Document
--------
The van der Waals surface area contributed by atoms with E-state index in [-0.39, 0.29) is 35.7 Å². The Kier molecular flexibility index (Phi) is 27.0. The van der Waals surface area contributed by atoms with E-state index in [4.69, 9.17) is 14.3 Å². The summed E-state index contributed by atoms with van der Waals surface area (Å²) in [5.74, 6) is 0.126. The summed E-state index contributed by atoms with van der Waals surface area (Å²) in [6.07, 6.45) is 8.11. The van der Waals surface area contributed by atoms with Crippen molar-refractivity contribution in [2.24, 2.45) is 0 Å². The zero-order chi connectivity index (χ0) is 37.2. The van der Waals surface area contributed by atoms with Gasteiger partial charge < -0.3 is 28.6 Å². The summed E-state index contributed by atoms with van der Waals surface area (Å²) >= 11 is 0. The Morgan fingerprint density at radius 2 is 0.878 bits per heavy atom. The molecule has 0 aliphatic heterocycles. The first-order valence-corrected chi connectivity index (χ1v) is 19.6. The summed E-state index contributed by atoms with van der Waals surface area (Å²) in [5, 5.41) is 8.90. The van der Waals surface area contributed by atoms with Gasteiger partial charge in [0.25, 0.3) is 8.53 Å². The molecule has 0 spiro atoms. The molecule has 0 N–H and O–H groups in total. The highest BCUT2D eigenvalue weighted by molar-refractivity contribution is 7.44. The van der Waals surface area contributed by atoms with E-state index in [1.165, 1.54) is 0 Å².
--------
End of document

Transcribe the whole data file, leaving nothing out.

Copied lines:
The van der Waals surface area contributed by atoms with E-state index in [-0.39, 0.29) is 35.7 Å². The Kier molecular flexibility index (Phi) is 27.0. The van der Waals surface area contributed by atoms with E-state index in [4.69, 9.17) is 14.3 Å². The summed E-state index contributed by atoms with van der Waals surface area (Å²) in [5.74, 6) is 0.126. The summed E-state index contributed by atoms with van der Waals surface area (Å²) in [6.07, 6.45) is 8.11. The van der Waals surface area contributed by atoms with Crippen molar-refractivity contribution in [2.24, 2.45) is 0 Å². The zero-order chi connectivity index (χ0) is 37.2. The van der Waals surface area contributed by atoms with Gasteiger partial charge < -0.3 is 28.6 Å². The summed E-state index contributed by atoms with van der Waals surface area (Å²) >= 11 is 0. The Morgan fingerprint density at radius 2 is 0.878 bits per heavy atom. The molecule has 0 aliphatic heterocycles. The first-order valence-corrected chi connectivity index (χ1v) is 19.6. The summed E-state index contributed by atoms with van der Waals surface area (Å²) in [5, 5.41) is 8.90. The van der Waals surface area contributed by atoms with Gasteiger partial charge in [0.25, 0.3) is 8.53 Å². The molecule has 0 spiro atoms. The molecule has 0 N–H and O–H groups in total. The highest BCUT2D eigenvalue weighted by molar-refractivity contribution is 7.44. The van der Waals surface area contributed by atoms with E-state index in [1.165, 1.54) is 0 Å².